There was nearly a radical end to the aircraft’s career; it was offered to the Australian Aeronautical Research Laboratory, but, finally, it was decided that the SB.5 would not be useful ‘Down Under’. As an alternative, in 1965, it was sent to the Empire Test Pilots School at Boscombe Down, to enable students to gain low-speed handling experience in highly-swept aircraft.

When finally withdrawn from use in 1967, the SB.5 was slated for eventual display at the RAF Museum, but was flown to RAF Finningley and placed in storage for a period; whilst there it received the ‘silver over very dark blue’ finish you can see above. After shuttling between various RAF units, it finally ended up in the ‘Test Flight’ section of the RAF Museum at Cosford; you can just make out the triangular fin of the ‘spare rear fuselage’ displayed behind the SB.5.

As Wing Commander Beamont had predicted, the SB.5 was a waste of time, as the data English Electric provided was proved right and the RAE's suggestion proved wrong, in that the P.1′s low-set tailplane turned out to be the correct solution. However, the aircraft DID render valuable service to the Concord testing program, so all was not lost.

One more thing. The British have a peculiar talent for choosing inappropriate names for their aircraft. Who can forget that the Spitfire was going to be called the Shrew, for example? Then there was the whole business about the Hawker Hedgehog! When the SB.5 was announced there was a debate over what the ‘fighter’ that was to be developed from the P.1B was to be called. Here are some of the names that were suggested (and published!) Arrow, Assegai, Fiend, Wraith, Terror, Excalibur, Champion, Strongbow, Crossbow, Virago, Warrior and Paladin. I can only suggest that someone had a Royal Navy fixation, as all but ONE of these were names – at one time or another – of RN ships. Not only that, but one is also the name of a model of Rolls-Royce, and yet another the name of a brand of strong cider! Thank goodness they finally selected the English Electric Lightning!

The Short SB.5 – a initial failure, but very useful in the end.

http://peoplesmosquito.org.uk

Originally posted to shortfinals on Mon Oct 07, 2013 at 08:22 PM PDT.

Also republished by Aviation & Pilots, Kossack Air Force, SciTech, and History for Kossacks.

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Comment Preferences

  •  As many videos as there are online (10+ / 0-)

    I could not find a single one in motion, either on the ground or in the air. Not even a scale model, and model builders are often attracted to orphan airplanes.

    Interesting airplane. I seem to have heard of it vaguely when it was being evaluated. Probably in Air Trails magazine.

    What I want to know is what Duncan Sandys problem was. I know that in those days everyone thought missiles would replace airplanes, but to decimate a whole industry and a  portion of the nation's GDP on the basis of an untested technology that was in its infancy is crazy.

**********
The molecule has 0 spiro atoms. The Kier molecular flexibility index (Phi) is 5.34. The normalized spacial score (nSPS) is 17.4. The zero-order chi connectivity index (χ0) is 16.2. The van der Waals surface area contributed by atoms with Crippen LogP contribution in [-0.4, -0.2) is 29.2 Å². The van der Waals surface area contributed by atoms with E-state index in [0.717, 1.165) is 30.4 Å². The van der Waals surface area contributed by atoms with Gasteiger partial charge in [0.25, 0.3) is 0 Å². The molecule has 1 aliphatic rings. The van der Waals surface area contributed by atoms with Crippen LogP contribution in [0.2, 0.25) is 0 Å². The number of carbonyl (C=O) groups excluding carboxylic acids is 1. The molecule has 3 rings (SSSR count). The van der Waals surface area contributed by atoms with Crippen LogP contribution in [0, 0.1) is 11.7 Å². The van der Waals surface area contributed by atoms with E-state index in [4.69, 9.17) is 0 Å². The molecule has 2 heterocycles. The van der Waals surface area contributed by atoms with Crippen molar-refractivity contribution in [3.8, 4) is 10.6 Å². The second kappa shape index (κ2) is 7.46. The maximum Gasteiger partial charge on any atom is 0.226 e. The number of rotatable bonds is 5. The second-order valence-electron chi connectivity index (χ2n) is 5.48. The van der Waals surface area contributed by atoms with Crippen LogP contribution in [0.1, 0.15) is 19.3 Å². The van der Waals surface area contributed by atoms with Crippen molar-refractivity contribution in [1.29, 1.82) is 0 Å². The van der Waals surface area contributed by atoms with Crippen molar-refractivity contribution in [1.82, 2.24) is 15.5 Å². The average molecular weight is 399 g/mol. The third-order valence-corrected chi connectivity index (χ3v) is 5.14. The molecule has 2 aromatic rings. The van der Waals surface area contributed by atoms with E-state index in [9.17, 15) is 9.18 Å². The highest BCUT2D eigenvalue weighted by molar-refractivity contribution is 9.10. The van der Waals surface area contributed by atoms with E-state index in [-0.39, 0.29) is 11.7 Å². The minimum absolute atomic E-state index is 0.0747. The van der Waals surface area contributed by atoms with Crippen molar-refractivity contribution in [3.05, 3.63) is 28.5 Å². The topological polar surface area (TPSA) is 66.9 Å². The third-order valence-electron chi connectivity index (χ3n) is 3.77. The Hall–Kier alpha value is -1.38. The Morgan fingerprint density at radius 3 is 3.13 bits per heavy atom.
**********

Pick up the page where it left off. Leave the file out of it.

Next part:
He was an accident waiting to happen, because it was not the first time he demonstrated ;a monumental lack of judgement.

    Rudeness is a weak imitation of strength. - Eric Hoffer

    by Otteray Scribe on Mon Oct 07, 2013 at 08:41:29 PM PDT

  •  Got it! In a compilation video... (11+ / 0-)

    ....from the 1953 Farnborough Show. 2.49 to 3.12 - just a few seconds of air to air...VERY rare!

  •  I thought Fairey Flycatcher (6+ / 0-)

    was a joke, but it's real Flycatcher

    You's mentioned Sandys before, but I missed the Churchill connection.  I guess we lucked out that FDR's and Eisenhower's relatives were nominally competent, not so much GHWB's kid...

    “that our civil rights have no dependence on our religious opinions, any more than our opinions in physics or geometry.” Thomas Jefferson

    by markdd on Mon Oct 07, 2013 at 10:23:15 PM PDT

  •  The Lightning could beat anything (5+ / 0-)

    as long as the dogfight took place directly over the Lightning's airfield.

    If the pilot's good, see, I mean if he's reeeally sharp, he can barrel that baby in so low... oh you oughta see it sometime. It's a sight. A big plane like a '52... varrrooom! Its jet exhaust... frying chickens in the barnyard!

    by Major Kong on Tue Oct 08, 2013 at 02:54:19 AM PDT

  •  I always thought it strange that the Lightning.... (4+ / 0-)

    design with its highly swept, squared-off wings and stacked engines was an extremely successful aerodynamic design, yet no other aircraft of the cold war era tried the same layout.

    U.S. fighters of the same era tried all sorts of radical designs, with the T-tails on the F-101 and F-104 proving to be abject failures in maneuvering flight, the tiny wings on the F-104 and F-105 likewise severely impairing the agility of these aircraft. My understanding is that the early F-100 had vicious stabililty/spin characteristics leading to a very high attrition rate in service. And the the freakish F-103 design wrapped around a giant ramjet with the pilot using a periscope (!?!) to see forward.

    The English Electric/BAC Lightning was by all accounts fast and agile yet relatively docile, with a modest range and poor weapons its only real shortcomings. I find it odd that no one else tried the same basic aerodynamic formula.

    •  The F-100 was unforgiving on landing. (2+ / 0-)
      Recommended by:
      RiveroftheWest, Jay C